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48

There is a slight confusion here: The large company sent the DMCA notice to your host, not to you. You are not taking down anything. The host does that. If the DMCA takedown notice is following all the rules, then your host has two choices: Take down your content, or be willing to be part of a copyright court case. Assuming that the host doesn't want to go ...


36

You may at your peril. The safe harbor provision in 17 USC 512 does not provide absolute immunity to service providers, that immunity is only available (c)(1) if the service provider—(A)...(ii) in the absence of such actual knowledge, is not aware of facts or circumstances from which infringing activity is apparent Given your question, which reasonably ...


32

No. That only works if you host other users' content... ... and on a large enough scale that you can believably say you had no idea that content was on your site. It does not help you if you were the one who uploaded the infringing content. No matter whose site it is. Why is there a DMCA safe harbor in the first place? Before DMCA, you had sites like ...


30

If I understand correctly, you are asking whether a copyright holder's failure to submit a DMCA "takedown" notice in accordance with 17 U.S.C. § 512 prevents that copyright holder from enforcing their copyright. The answer is no, for multiple reasons. DMCA is an optional process First, a common misconception seems to be that the DMCA creates a mandatory ...


29

The takedown action is a little sketchy. The law regarding takedown notices and host liability is here. The notice includes "Identification of the copyrighted work claimed to have been infringed", a "signature of a person authorized to act on behalf of the owner of an exclusive right that is allegedly infringed", and a statement that &...


26

The most important fact to remember is that under DMCA safe harbor rules, you do not make a judgment of the merits of the allegation, you simply follow the rules. The second most important fact to remember is that you have to follow the rules exactly. The point of the rules is that it immunizes you from being sued either by the uploader or by the copyright ...


12

A simple EULA does not absolve you from legal responsibility. The law that you need to be acquainted with, if you are dealing with the US (i.e. might be sued in the US), is the Digital Millennium Copyright Act, in particular Title II, the Online Copyright Infringement Liability Limitation Act which states the "safe harbor" provisions. Aspects of DMCA safe ...


11

ONLY if you are the host As long as you are just the host, you can use the DMCA as your defense - if you follow all rules under the DMCA. Then you technically don't have to know what your users do, but you have to remove them from your webspace. Example hosts are Youtube or Thingiverse, which just offer space for your videos/3D models. And when they get a ...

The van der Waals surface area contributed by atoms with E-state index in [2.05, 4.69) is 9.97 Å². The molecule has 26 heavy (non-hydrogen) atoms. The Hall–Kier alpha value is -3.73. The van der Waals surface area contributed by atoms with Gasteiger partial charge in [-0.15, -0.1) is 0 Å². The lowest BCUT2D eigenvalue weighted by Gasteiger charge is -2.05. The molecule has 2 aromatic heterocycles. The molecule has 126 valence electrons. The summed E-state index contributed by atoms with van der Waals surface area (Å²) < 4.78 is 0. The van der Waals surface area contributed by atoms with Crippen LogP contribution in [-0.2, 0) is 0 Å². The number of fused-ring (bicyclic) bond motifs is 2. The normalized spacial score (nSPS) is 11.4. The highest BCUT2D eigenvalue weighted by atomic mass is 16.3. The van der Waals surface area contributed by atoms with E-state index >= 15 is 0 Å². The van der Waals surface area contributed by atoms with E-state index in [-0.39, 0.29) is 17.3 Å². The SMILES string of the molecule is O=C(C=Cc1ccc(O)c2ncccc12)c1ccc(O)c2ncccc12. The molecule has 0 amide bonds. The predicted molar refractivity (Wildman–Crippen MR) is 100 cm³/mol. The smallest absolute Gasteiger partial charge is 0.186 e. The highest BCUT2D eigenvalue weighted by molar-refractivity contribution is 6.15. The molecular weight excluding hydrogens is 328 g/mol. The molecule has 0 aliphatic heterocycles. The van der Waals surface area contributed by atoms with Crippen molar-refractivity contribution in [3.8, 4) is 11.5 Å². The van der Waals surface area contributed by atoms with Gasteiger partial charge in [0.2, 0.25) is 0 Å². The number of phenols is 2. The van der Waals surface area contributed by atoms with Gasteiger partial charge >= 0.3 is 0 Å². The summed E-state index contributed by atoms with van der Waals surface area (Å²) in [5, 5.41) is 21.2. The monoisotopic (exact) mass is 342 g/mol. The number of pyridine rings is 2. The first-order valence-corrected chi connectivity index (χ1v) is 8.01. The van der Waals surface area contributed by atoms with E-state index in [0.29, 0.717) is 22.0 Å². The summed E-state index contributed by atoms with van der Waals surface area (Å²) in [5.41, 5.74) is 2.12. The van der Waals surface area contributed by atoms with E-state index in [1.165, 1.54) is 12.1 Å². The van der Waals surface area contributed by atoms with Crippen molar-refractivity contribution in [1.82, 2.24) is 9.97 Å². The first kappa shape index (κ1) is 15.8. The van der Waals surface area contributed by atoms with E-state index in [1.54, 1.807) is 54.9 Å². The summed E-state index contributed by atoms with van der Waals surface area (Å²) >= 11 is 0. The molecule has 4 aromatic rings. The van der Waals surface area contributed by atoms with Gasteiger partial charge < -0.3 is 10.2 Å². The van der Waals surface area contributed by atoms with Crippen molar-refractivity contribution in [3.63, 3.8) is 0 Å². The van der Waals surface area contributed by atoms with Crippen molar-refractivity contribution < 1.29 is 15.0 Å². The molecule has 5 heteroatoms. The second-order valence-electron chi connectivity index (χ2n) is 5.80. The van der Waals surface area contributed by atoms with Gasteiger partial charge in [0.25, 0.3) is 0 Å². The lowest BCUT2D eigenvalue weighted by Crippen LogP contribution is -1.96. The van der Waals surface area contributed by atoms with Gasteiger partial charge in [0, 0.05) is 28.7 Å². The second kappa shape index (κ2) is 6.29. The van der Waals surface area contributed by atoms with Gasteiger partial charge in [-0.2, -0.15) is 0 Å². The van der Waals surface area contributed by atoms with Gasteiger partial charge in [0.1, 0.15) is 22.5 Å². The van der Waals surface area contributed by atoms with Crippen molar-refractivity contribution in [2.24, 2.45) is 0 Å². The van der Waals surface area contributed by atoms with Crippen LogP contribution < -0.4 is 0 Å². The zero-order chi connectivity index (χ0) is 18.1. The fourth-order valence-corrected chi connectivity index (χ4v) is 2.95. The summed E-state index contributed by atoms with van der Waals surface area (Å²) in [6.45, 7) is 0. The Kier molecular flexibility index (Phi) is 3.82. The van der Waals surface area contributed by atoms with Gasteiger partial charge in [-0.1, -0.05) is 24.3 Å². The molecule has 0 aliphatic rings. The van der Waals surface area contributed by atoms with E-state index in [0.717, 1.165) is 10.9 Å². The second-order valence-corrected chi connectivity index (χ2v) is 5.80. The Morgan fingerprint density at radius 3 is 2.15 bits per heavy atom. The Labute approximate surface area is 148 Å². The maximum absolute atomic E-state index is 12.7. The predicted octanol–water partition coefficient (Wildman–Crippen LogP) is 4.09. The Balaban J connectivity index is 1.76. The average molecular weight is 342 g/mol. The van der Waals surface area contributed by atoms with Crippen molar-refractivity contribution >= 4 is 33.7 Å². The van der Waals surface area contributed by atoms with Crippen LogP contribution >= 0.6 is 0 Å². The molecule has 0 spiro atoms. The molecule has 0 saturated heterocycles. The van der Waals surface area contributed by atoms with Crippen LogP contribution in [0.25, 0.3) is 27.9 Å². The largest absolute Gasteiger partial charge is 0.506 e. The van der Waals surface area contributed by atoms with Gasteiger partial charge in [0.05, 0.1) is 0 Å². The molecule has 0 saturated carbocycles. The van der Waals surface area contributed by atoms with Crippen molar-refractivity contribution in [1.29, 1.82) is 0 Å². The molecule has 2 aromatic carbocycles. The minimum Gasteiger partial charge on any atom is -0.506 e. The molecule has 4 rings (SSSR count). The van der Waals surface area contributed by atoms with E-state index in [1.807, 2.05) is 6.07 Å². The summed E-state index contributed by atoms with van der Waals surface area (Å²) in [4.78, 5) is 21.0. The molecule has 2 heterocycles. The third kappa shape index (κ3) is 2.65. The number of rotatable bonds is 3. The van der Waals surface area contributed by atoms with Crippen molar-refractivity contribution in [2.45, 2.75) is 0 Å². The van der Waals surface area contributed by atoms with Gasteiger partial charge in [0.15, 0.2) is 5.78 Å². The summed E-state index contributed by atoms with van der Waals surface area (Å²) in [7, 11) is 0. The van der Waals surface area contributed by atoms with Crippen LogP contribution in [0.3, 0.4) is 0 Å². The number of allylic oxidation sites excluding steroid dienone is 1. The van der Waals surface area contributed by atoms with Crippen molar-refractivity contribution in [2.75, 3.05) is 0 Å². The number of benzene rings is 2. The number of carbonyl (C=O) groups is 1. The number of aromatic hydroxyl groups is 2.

10

The takedown request states: A list of youtube-dl forks to take down (uninteresting) The clear purpose of this source code is to (i) circumvent the technological protection measures used by authorized streaming services such as YouTube, and (ii) reproduce and distribute music videos and sound recordings owned by our member companies without authorization ...


7

The particulars of "actual knowledge" are addressed in Viacom v. YouTube. The ruling from the appeals court states (emphasis mine): Under § 512(c)(1)(A), knowledge or awareness alone does not disqualify the service provider; rather, the provider that gains knowledge or awareness of infringing activity retains safe-harbor protection if it “acts ...


7

Under the DMCA(United States Federal Law: Digital Millennium Copyright Act) and its Safe Harbor provisions, yes, Youtube is protected from copyright claims, provided they comply when they receive a notice. But....the DMCA that gives Youtube (and its parent company Google/Alphabet) this shield is US law, but Youtube does large amounts of business in other ...


6

Yes The relevant legal concepts are copyright, contract law and the Computer Fraud and Abuse Act. You are liable to be sued by the people affected for damages and/or be prosecuted by the government for the felony under either or both laws. Let's start here: "I bought a game". No, you didn't; you bought a licence to use the software in accordance with the ...


6

It's not clear to me that your website is, per se, illegal. (Though good luck finding a webhost with a hard drive large enough to store it. Harry Potter and the Philosopher's Stone is roughly 38,000 characters. If I've done my calculations correctly, storing all of the strings of this length or shorter would require something like 1053760 GB of storage. ...


6

November 16 2020 - GitHub today reinstated the youtube-dl open-source project. Electronic Frontier Foundation lawyers explained in a letter that Google does not have any technical measures in place to prevent the download of its videos -- all of which need to be made freely available to all kinds of apps, browsers, smart TVs, and more. Hence, EFF lawyers ...